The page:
There are not many townhouses for sale in Hoboken; so when a property of that type comes on the market, the first thing I do is a cursory search hoping for extraordinary information that might make a good story. In the past I have found a few interesting stories involving patent holders, scientists and - at times - lawyers. In this case I came across the history of a lawyer who had been involved in a suit with a matrimonial institute, curiosity got the best of me and I had to investigate further.
THE LAWYER - ALONZO LETTS
The lawyer, Alonzo Letts, was born in New Jersey to a family of ice dealers in 1876. By 1897 the family had moved into 1210 Garden Street. By the time Alonzo began attending law school at NYU, his father, William, had left the ice business to become a clerk in the Hoboken District Court. In 1898, at the beginning of his career, Alonzo married Mary Christine Koch of New York, and for a short while they made their home with his parents at 1210 Garden Street.
Not only was 1898 the beginning of his own marriage, but a year later he signed a marriage document as one of the witnesses to a strange Hoboken marriage between individuals who claimed to be related to an ex-Secretary of War and an ex-Secretary of State. It is unknown how the press became interested in the wedding, but oddly the names of the two love-birds were kept secret until the certificate was filed. Once the press descended on the Hoboken Board of Health, the record revealed the names of Millicent Locke and Henry James Thayer. While the names were not particularly noteworthy, neither existed at the Trenton addresses shown on the certificate. As a matter of fact, the addresses didn’t exist either. No one in the neighborhood had heard of them. This odd couple was not to be the last strange marriage Letts was involved with.
By 1902, having a few years of lawyering under his belt, Letts got involved in another cupid situation. Joseph W. Albers, a maker of “shine” diamonds and precious stones, had recently located to 233 Bloomfield in Hoboken - the same town as Letts. Albers probably had never heard of Letts, but it wouldn’t be long before he would. Prior to his relocation to New Jersey, Joseph Albers had decided to enroll in the Chicago Matrimonial Institute. He was out to seek a wife, but not just your typical everyday run-of-the-mill wife; he wanted a wealthy wife and was willing to pay – at least initially. The fee was $5.00 for males and free to wealthy single women to enroll in what the president of the company called, “the only reliable concern of its kind in Chicago.” Albers paid thirty cents for each interview, of which he had 15, before he landed, what Chicago’s Morning Telegraph newspaper called, a woman who was “game for a sudden marriage” and the Thompson publisher’s law journal, Law Notes, called “a prize in the shape of Mrs. Albers.” The Chicago Matrimonial Institute claimed the woman was worth $15,000 and Joseph Albers was required to pay 2% of that as a finders’ fee according to his contract. Albers and his "prize" tied the knot, but in an attempt to avoid paying the fee to the institute in Chicago, made their escape to New Jersey shortly after. Lawyer Alonzo Letts was contracted by the institute to retrieve the $300 finders' fee and file suit when Albers refused to pay. Apparently Albers’ attractive blonde wife, as well as prosecuting attorney Letts, both refused to discuss the case with the papers and the outcome was never reported, but one thing we know for sure is that once again, Letts had found himself in the middle of a strange cupid case.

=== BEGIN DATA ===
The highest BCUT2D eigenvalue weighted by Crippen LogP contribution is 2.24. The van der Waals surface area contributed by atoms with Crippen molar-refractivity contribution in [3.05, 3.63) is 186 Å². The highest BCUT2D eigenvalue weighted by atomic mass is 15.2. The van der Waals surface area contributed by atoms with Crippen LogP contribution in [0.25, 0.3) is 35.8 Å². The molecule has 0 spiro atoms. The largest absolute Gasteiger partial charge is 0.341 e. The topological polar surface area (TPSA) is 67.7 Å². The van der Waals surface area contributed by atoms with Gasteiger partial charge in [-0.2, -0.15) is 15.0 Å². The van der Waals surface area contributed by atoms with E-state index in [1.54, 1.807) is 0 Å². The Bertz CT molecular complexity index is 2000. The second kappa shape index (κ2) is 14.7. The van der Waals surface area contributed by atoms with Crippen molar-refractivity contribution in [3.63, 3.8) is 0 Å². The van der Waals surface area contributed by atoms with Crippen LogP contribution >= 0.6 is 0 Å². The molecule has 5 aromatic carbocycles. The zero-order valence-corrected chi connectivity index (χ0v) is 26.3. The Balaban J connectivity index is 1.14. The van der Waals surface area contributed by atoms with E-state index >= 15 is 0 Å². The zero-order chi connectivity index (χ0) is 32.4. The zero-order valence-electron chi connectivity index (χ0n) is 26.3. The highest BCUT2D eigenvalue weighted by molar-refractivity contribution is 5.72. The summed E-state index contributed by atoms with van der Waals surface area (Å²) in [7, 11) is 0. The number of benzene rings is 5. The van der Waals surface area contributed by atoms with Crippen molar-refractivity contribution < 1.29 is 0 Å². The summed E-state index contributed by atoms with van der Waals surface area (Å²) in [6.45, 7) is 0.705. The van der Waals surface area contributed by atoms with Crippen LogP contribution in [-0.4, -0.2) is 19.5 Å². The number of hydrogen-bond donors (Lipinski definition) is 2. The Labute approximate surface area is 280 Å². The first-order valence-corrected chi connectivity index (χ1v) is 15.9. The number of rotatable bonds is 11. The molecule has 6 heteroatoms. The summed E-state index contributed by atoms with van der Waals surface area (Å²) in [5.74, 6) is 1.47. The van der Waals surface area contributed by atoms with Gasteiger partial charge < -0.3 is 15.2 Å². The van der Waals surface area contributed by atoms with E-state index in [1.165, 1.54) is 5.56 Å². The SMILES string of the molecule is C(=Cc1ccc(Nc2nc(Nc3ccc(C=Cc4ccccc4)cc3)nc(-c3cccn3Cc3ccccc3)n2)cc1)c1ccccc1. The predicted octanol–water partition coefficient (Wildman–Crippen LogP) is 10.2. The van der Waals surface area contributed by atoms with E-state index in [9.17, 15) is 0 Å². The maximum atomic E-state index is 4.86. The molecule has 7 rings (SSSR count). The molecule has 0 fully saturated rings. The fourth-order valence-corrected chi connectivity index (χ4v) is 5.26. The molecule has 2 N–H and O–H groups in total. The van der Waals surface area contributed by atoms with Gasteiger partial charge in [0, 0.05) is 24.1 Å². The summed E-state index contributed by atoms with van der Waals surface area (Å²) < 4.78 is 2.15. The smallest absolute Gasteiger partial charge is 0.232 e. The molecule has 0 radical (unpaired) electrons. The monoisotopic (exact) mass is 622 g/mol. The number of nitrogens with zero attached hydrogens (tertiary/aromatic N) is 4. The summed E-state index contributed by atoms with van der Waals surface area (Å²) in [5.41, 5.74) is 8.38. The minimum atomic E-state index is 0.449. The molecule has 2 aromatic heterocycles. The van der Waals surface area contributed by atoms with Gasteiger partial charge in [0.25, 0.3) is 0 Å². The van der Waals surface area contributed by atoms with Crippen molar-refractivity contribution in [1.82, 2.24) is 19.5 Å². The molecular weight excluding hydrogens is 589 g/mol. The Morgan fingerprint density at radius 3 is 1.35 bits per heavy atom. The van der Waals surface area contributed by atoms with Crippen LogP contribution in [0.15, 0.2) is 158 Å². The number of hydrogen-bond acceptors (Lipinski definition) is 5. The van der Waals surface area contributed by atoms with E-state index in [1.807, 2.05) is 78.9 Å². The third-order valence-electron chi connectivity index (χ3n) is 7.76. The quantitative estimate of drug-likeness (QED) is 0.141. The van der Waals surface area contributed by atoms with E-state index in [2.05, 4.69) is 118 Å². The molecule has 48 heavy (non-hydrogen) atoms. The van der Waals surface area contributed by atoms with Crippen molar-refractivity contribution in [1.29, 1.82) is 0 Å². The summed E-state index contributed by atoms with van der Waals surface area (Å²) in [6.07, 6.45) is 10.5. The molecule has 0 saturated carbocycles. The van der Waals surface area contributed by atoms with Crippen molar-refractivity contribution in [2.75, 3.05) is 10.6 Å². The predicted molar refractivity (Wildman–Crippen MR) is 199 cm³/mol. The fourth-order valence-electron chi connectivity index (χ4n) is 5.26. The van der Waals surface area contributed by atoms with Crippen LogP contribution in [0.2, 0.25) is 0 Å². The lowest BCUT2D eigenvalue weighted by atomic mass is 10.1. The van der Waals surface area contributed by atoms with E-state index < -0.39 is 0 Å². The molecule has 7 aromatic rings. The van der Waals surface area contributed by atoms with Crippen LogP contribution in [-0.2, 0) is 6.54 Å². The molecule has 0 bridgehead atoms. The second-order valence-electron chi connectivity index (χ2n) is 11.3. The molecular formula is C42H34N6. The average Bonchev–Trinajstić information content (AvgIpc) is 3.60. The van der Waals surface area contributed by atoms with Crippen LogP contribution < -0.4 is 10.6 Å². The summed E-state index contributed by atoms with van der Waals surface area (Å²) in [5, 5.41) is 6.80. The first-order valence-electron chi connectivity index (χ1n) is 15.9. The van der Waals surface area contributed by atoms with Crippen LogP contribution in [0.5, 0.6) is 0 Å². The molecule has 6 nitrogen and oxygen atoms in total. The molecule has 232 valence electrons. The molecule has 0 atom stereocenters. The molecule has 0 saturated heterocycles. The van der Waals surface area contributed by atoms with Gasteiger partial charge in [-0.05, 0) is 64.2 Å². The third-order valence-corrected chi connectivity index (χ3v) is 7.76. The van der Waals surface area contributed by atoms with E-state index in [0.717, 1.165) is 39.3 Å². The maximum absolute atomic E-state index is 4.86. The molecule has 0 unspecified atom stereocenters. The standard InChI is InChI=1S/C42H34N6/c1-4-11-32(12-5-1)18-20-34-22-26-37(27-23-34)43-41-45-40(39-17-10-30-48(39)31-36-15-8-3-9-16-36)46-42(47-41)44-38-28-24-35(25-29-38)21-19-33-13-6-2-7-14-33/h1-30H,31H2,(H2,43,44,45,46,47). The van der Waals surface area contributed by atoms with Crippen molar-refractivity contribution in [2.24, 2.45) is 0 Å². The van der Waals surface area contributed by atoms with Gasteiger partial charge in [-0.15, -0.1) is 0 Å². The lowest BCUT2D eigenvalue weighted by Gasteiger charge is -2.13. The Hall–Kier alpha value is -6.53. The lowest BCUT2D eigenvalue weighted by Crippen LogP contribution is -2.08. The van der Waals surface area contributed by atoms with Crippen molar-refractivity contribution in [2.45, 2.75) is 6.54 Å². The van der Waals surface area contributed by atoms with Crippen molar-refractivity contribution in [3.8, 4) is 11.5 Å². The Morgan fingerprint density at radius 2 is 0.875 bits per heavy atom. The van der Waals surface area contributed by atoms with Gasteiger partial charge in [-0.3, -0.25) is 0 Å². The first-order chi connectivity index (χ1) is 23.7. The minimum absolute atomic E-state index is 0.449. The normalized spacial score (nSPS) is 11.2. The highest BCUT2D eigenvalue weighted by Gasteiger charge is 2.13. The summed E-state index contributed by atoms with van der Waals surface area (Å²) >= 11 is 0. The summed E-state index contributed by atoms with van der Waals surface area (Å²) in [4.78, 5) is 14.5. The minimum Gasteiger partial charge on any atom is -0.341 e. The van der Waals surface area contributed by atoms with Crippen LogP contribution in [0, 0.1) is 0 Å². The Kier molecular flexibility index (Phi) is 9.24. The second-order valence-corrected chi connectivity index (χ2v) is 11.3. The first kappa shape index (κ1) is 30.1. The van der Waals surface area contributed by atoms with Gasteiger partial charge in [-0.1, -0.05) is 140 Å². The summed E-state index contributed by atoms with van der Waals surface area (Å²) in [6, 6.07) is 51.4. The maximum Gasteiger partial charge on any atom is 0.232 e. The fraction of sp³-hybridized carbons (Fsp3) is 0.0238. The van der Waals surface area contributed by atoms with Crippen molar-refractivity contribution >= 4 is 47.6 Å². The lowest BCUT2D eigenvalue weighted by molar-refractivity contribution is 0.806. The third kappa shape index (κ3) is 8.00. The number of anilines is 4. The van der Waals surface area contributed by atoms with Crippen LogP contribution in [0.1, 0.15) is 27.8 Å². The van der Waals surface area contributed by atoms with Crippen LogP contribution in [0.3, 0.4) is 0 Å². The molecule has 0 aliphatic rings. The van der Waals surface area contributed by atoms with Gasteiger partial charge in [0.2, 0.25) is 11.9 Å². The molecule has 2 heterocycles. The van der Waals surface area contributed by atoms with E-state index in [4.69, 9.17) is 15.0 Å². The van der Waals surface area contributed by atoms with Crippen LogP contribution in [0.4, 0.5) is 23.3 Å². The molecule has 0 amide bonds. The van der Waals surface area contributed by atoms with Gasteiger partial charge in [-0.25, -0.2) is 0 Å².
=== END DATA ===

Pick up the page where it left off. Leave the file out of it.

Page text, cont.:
Though there is much more to the story of 1210 Garden Street, Alonzo Letts made for an interesting introduction. Now on the market, contact Francesco Mazzaferro of Coldwell Banker for further information on buying this property.
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